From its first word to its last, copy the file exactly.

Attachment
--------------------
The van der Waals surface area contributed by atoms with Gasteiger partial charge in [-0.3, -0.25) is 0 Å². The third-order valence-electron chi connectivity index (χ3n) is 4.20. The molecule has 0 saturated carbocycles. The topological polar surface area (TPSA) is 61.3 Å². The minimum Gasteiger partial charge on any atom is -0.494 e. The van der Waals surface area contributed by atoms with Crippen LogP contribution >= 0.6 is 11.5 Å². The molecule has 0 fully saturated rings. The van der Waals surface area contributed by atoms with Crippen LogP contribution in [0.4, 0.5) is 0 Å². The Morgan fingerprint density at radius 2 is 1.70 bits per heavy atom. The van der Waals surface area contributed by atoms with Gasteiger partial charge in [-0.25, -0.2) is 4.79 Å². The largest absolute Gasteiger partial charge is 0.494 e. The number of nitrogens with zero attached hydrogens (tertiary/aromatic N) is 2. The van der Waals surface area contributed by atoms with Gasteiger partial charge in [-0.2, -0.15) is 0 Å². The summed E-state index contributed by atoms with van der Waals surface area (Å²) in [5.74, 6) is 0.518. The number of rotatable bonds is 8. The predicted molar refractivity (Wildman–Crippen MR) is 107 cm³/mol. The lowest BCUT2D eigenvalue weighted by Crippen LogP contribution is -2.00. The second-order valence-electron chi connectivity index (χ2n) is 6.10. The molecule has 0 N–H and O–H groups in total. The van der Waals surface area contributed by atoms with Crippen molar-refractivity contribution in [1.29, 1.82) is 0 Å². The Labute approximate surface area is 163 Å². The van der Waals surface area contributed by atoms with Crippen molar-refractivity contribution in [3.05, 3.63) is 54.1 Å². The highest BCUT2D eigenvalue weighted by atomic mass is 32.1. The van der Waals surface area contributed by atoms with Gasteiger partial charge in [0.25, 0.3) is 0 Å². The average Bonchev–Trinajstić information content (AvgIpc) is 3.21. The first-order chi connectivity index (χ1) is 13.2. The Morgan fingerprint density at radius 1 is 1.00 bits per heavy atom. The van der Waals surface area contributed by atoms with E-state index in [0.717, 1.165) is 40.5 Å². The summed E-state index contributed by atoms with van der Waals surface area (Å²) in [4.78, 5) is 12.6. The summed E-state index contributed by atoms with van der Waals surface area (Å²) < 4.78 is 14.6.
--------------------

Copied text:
The van der Waals surface area contributed by atoms with Gasteiger partial charge in [-0.3, -0.25) is 0 Å². The third-order valence-electron chi connectivity index (χ3n) is 4.20. The molecule has 0 saturated carbocycles. The topological polar surface area (TPSA) is 61.3 Å². The minimum Gasteiger partial charge on any atom is -0.494 e. The van der Waals surface area contributed by atoms with Crippen LogP contribution >= 0.6 is 11.5 Å². The molecule has 0 fully saturated rings. The van der Waals surface area contributed by atoms with Crippen LogP contribution in [0.4, 0.5) is 0 Å². The Morgan fingerprint density at radius 2 is 1.70 bits per heavy atom. The van der Waals surface area contributed by atoms with Gasteiger partial charge in [-0.25, -0.2) is 4.79 Å². The largest absolute Gasteiger partial charge is 0.494 e. The number of nitrogens with zero attached hydrogens (tertiary/aromatic N) is 2. The van der Waals surface area contributed by atoms with Gasteiger partial charge in [-0.2, -0.15) is 0 Å². The summed E-state index contributed by atoms with van der Waals surface area (Å²) in [5.74, 6) is 0.518. The number of rotatable bonds is 8. The predicted molar refractivity (Wildman–Crippen MR) is 107 cm³/mol. The lowest BCUT2D eigenvalue weighted by Crippen LogP contribution is -2.00. The second-order valence-electron chi connectivity index (χ2n) is 6.10. The molecule has 0 N–H and O–H groups in total. The van der Waals surface area contributed by atoms with Crippen molar-refractivity contribution in [1.29, 1.82) is 0 Å². The Labute approximate surface area is 163 Å². The van der Waals surface area contributed by atoms with Crippen molar-refractivity contribution in [3.05, 3.63) is 54.1 Å². The highest BCUT2D eigenvalue weighted by atomic mass is 32.1. The van der Waals surface area contributed by atoms with Gasteiger partial charge in [0.25, 0.3) is 0 Å². The average Bonchev–Trinajstić information content (AvgIpc) is 3.21. The first-order chi connectivity index (χ1) is 13.2. The Morgan fingerprint density at radius 1 is 1.00 bits per heavy atom. The van der Waals surface area contributed by atoms with E-state index in [0.717, 1.165) is 40.5 Å². The summed E-state index contributed by atoms with van der Waals surface area (Å²) in [4.78, 5) is 12.6. The summed E-state index contributed by atoms with van der Waals surface area (Å²) < 4.78 is 14.6.